Sigurður Árni Sigurðsson
When a shadow becomes the subject of a picture, the viewer’s attention is drawn towards the absence of an object but at the same time towards the shadow’s substance. Ultimately, it is the potential of the picture itself that is questioned and its relationship both to what is portrayed and to reality.
Shadow as a natural image of the body has repeatedly stimulated our pictorial reproduction. It is both the ascertainment and the privation of the body, both the index and, as a fleeting and changeable apparition, the negation of the body, dissolving its firm contours and its substance. According to a legend passed down by Pliny, humanity’s first pictorial image portrayed a shadow: the story tells of a young woman from Corinth who invented painting while creating the contours of her lover’s shadow before he left to go to war. The picture was fixed to the wall and, just like photography much later, was an index of reality despite possessing the very absence that constitutes pictures. Sigurður Árni’s pictures of people’s shadows or those of objects live from an indexical reference that is inherent to the painted picture. This is in fact a reference on several levels; firstly, the painting is citing a shadow which itself continues to be the image of a body. Since the Renaissance shadow has been the essential means used in painting to enhance the physicality in a picture; in Sigurður Árni’s pictures, this shadow is released from the body and becomes the actual protagonist, entering into dialogue with the viewer. The mortal imagery of the shadow resonates in Sigurður Árni’s pictures but his core interest is focused upon the picture’s form of being.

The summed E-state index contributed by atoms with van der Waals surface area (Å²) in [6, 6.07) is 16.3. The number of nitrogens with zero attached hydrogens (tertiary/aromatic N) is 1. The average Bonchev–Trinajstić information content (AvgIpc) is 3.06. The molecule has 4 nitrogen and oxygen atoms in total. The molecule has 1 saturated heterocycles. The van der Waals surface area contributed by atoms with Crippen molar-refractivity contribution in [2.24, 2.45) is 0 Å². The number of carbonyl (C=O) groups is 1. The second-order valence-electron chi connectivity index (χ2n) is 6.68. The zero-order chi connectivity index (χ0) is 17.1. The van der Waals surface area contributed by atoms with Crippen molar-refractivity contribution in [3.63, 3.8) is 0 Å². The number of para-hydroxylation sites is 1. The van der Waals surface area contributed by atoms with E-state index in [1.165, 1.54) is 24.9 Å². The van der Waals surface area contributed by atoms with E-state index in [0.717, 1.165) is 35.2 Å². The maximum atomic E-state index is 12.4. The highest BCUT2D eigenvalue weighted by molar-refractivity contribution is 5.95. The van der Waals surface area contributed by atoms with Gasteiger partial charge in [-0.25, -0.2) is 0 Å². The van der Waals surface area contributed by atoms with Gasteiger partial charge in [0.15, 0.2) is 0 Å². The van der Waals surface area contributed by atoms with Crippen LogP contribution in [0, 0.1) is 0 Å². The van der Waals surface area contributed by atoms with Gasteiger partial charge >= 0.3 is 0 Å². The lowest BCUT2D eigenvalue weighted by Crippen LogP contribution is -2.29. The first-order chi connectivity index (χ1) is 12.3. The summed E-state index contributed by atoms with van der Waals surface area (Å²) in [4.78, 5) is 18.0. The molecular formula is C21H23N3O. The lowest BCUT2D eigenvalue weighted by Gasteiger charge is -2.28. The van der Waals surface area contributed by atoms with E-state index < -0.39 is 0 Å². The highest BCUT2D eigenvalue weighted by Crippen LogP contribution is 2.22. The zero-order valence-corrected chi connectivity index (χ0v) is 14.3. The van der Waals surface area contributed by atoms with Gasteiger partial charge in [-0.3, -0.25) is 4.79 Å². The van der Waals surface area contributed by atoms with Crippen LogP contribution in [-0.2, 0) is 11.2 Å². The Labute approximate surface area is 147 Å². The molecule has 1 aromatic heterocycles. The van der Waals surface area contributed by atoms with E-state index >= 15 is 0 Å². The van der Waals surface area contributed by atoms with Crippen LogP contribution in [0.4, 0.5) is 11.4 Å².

This ontological interest that can be discerned in the shadow pictures confronts us even more clearly in works that are structured through geometrical forms, mostly circles and ellipses. These works have their starting point in a series from the 1990s, building on the type of schematic reproduction of nature we are familiar with from architectural models. We are looking down from an elevated vantage point upon model-like landscape architecture, the surrounding area having been formed by the raw base of the picture. The domesticated nature, symbolised by the sign of a tree (which is in fact a circle upon a vertical stick pointing downwards), is a central motif for the organisation of the pictorial space. In later works, the signs are further reduced to purely geometrical forms and groupings. All that remains is the shadow, giving the picture perspective and turning the picture’s surface into an insinuation of pictorial space. At a further development stage, Sigurður Árni leaves holes in his painting, through which the untouched canvas becomes visible. “My ‘perforated’ paintings,” he said in an interview, “centre on an attempt to reach through the paint to the bare canvas beyond it, in effect to create a world in between the oil paint and the canvas.”
Part of an Article published i Icelandic Art Today, Hatje Cantz Verlag, 2009. www.hatjecantz.com